-        A queen, aware of her power who must decide which will be the next chapter in her life. But then the lockdown came….

-        During the lockdown, there was a lot going on inside the four walls we were confined in. But I sought for time to be alone with my art. One of the first installations I created, was made with kitchen paper towels, this good that turned into a luxury during the first weeks of the lockdown. A head. Sunglasses made of parts of an old strainer, a colander. I placed the head in a luggage. We were not allowed to travel. Containment in a foreign land while back at home you have loved family members and pending issues in need of our attendance. A much-needed holiday that has be taken away from us. Selfexplanatory things that suddenly were forbidden. I loved this work and I am planning to create a collection.

-        Is it because their appealing storytelling?

-        Yes, maybe. It does have a closeness to her viewers. And she is very direct too: “I want to travel but I cannot. I am confined.”

-        The lockdown has been quite productive for you, right?

-        Yes! (Her whole face Is smiling; her eyes light up with happiness.)

 I was very productive during the lockdown despite everything flooding our every day lives. Better said, because of this. Creating art, give me peace, and this confinement we have experienced gave me time to find the beginning of the thread…and to be more accurate, the beginning of the wire, which has become my favourite material.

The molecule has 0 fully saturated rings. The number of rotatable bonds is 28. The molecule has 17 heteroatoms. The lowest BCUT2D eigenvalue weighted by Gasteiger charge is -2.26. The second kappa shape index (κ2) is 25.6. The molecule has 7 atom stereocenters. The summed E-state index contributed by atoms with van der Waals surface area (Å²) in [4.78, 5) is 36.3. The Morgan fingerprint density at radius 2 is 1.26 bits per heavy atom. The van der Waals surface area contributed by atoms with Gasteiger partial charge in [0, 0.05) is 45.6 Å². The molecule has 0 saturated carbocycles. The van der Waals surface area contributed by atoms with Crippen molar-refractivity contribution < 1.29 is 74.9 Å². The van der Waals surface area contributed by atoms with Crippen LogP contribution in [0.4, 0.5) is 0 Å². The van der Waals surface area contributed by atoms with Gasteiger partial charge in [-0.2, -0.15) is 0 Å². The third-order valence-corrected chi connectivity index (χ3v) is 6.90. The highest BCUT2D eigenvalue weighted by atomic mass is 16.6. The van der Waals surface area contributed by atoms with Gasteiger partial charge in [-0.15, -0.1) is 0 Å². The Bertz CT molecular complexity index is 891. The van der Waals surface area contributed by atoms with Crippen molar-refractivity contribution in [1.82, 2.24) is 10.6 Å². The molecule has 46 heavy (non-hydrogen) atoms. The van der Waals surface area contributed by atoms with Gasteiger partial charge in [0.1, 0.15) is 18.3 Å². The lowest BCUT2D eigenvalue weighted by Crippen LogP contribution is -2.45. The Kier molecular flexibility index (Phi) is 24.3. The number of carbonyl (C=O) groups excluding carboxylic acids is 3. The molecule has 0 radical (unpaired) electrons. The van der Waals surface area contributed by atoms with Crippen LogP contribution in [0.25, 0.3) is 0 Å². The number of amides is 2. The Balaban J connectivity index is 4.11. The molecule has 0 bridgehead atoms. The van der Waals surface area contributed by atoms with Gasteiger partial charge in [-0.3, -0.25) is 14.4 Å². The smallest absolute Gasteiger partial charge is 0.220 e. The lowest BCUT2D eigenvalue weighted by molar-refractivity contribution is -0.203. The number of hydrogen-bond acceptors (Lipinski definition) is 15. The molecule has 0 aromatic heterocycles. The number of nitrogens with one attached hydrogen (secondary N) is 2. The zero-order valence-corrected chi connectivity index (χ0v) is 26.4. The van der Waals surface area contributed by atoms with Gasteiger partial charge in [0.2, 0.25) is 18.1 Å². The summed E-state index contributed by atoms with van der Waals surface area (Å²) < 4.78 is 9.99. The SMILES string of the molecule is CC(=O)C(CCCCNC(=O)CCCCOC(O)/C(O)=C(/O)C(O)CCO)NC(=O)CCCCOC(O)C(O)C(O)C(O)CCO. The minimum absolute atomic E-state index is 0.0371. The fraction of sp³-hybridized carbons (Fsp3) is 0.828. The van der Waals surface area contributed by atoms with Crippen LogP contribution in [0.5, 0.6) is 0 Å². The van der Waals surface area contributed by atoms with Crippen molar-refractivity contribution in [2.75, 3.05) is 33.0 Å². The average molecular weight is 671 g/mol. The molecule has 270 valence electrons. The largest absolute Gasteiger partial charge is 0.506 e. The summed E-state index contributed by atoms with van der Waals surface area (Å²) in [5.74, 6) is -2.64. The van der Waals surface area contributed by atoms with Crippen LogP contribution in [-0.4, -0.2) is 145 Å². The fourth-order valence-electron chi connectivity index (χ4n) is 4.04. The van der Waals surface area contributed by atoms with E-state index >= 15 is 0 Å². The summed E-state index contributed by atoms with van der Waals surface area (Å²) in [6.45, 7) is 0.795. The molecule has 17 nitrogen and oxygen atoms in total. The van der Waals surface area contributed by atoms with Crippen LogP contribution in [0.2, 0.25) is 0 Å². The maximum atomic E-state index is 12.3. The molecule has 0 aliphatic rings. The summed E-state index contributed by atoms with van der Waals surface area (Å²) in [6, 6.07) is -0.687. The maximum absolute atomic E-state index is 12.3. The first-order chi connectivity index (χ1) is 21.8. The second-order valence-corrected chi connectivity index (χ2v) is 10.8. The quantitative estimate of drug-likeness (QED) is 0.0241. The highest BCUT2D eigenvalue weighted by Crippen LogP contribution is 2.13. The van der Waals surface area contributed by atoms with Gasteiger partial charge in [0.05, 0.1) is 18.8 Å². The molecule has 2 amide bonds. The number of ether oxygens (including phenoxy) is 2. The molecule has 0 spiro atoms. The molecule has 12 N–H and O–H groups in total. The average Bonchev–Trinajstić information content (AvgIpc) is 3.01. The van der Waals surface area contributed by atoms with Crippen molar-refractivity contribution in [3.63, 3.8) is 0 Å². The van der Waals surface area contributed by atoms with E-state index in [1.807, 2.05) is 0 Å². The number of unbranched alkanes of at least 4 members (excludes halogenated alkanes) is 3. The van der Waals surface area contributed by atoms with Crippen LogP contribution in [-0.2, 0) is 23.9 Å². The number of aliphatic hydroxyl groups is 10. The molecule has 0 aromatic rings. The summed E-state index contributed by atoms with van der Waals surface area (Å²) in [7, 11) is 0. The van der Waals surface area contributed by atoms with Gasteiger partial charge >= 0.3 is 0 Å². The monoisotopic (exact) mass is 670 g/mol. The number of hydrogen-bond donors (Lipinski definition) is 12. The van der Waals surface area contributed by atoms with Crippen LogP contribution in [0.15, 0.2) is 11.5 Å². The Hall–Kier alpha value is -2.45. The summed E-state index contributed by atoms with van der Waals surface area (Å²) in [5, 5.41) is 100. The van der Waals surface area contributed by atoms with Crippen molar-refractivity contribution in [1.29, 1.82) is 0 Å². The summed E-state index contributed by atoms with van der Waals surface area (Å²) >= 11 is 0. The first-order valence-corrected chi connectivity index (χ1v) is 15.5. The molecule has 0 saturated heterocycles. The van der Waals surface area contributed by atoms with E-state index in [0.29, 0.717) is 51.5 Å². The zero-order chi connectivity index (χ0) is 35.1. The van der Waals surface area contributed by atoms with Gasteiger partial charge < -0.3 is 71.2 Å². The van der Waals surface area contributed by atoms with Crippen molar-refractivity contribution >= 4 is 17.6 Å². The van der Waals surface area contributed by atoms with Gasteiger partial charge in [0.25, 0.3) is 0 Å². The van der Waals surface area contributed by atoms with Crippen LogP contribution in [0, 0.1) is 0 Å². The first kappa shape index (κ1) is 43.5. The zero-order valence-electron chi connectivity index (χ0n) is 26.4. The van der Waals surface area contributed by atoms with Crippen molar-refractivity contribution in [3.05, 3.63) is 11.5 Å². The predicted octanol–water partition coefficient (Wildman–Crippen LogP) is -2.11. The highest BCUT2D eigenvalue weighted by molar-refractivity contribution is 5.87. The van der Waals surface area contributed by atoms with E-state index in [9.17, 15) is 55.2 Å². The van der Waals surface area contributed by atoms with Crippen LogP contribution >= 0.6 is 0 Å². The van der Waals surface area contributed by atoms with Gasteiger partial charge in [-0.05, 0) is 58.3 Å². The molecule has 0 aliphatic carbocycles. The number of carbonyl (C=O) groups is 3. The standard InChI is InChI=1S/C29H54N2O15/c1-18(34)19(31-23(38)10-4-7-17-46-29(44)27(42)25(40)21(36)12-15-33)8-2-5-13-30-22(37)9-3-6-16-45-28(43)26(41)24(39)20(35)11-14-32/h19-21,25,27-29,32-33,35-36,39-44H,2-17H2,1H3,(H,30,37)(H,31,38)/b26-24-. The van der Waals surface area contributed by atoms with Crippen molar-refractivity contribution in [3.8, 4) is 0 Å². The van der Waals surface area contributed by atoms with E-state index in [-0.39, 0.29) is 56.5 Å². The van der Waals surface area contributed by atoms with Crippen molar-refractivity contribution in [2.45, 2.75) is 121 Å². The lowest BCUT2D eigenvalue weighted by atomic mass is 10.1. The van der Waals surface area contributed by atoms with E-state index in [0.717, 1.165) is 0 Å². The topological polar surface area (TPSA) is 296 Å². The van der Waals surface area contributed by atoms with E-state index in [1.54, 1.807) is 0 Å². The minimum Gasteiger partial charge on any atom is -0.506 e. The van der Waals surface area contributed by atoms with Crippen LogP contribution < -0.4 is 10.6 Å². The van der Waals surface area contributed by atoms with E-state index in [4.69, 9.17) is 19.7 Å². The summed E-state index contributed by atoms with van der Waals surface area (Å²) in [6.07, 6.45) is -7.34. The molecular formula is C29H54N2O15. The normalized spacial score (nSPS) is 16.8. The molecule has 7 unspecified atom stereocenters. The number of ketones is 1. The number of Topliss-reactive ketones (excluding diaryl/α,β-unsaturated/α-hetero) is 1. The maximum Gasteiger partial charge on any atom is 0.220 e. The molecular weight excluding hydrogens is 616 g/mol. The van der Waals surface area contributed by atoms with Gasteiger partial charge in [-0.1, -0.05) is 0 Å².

-        How come you have chosen …wire?

-        I love how the wire takes any shape and form I want to. It is also such an interactive material. On negatively charged days, I don’t wear gloves and my hands work intensively, almost harsh with the wire, that pays me back by hurting my skin. On calm days, our “relationship” is harmonic, loving even. And the narrative of the wire… In the “Queen of Fucking Everything” the wire forms the basic structure, hidden under other materials and fabrics. During those first days of the lockdown, I felt the confinement like a cage closing us inside forever. The wire might be the best material to represent the experience.

-        And what other materials do you use?

-        I love paper and threads but also anyhing “old and useless”. I love to mend objects and fabrics, upcycle them and transform them to art.

-        Let’s talk about “Returning to Myself “, another installation created during the lockdown.